Church Leaders as Spiritual Shepherds

Church Leadership Ministry

The essence of  Christian leadership is shepherding. Shepherding provides the perfect balance of the two irreducible aspects of ministry: serving and leading. Though serving and leading seem paradoxical due to misconceptions about the true nature of leadership, these are the primary themes we see throughout the Word of God. For this reason, it is easy to see why the biblical theme of shepherding best models the concept of “servant leadership.”

Shepherding in Scripture

Shepherding in Scripture leadership by shepherding is seen throughout Scripture. It is a powerful biblical motif found both literally and figuratively during the time of the Old Covenant (Isa. 63:11; Num. 27:16-17; Ps. 23; Ps. 78:70-72). Old Testament shepherd leadership is best captured in the lives of Abraham, Moses, and David, however imperfect they may have been. The shepherd leader concept finds its apex in the New Testament. The Lord Jesus Christ, though by trade a carpenter, modeled the epitome of being a shepherd. He did this by giving His life for the sheep. In addition, Jesus taught explicitly on shepherding in John 10:11-18. In that passage, Jesus refers to Himself as the “good shepherd” on two separate occasions (John 10:11,14). The writer of Hebrews echoed and elevated his designation, calling Jesus the “great Shepherd” (Heb. 13:20). Similarly, the apostle Peter called Christ both the “chief Shepherd” (1 Pet. 5:4) and the “Shepherd” of your souls (1 Pet. 2:25).

Shepherd Leadership

Shepherd Leadership in the “Offices” of the Church the word of god is replete with the theme of shepherd leadership. It is important to recognize that the Bible speaks of local church leadership as being distributed in two separate positions or offices (Phil. 1:1). As such, leadership in churches is expressed in the shepherding roles of both pastors and deacons. But the nature of the two offices is not identical. While both pastors and deacons lead the church, there are fundamental differences between their functions. Pastors have the primary role of shepherd teachers with an emphasis on prayer and equipping the saints for ministry (Acts 6:2; Eph. 4:11-12; 1 Pet. 5:1-4). Deacons have the primary role of shepherd ministers with an emphasis on service and administration (Acts 6:1-3; 1 Tim. 3:8-13). Though the two words are very close in concept, one might say that pastors are lead ministers while deacons are ministry leaders — those who administer.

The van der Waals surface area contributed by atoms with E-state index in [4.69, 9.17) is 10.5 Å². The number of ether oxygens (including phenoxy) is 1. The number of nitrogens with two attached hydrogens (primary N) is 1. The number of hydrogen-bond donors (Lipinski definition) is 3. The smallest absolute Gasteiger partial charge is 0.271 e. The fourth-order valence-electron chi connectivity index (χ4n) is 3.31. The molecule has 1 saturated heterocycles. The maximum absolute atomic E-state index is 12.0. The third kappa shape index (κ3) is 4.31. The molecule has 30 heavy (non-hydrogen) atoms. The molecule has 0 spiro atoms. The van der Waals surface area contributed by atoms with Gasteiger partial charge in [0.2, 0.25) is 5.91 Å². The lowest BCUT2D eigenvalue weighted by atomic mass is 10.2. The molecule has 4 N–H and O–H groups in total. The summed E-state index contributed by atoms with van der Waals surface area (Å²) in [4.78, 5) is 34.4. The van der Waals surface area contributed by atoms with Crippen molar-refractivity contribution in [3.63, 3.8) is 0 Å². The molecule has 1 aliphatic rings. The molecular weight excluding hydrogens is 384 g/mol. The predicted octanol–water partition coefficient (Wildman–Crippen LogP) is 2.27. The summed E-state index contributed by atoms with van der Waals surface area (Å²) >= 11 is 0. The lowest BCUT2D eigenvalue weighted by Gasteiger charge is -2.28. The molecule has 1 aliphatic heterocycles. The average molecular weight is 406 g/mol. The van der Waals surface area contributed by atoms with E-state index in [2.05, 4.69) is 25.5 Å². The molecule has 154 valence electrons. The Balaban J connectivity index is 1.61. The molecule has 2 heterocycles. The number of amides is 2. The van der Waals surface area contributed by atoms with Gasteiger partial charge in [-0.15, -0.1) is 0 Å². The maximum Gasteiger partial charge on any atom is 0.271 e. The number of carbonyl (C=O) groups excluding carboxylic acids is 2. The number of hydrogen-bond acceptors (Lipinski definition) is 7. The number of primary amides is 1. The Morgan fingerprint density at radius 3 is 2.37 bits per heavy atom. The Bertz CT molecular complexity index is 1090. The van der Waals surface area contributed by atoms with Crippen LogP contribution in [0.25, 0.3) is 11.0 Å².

The etymology of the word administer means “to help, aid, or be of service to,” and it implies the act of managing and executing ministry to others. Deacons should seek to help, aid, and be of service to pastors (lead ministers) by functioning as ministry leaders who meet the needs of the church.

Characteristics of Shepherding Church Leaders

Characteristics of Shepherding church leaders. In Acts 6, Luke provides a glimpse into the types of activities in which New Testament church leaders participated. Note that these responsibilities were spoken of in contrast to the pastoral responsibilities of the apostles (Acts 6:2,7). The passage describes a crisis which arose due to the explosive growth of the church in Jerusalem. Pressing apostolic preaching and teaching responsibilities had taken priority because of the great evangelistic and discipleship needs in the city.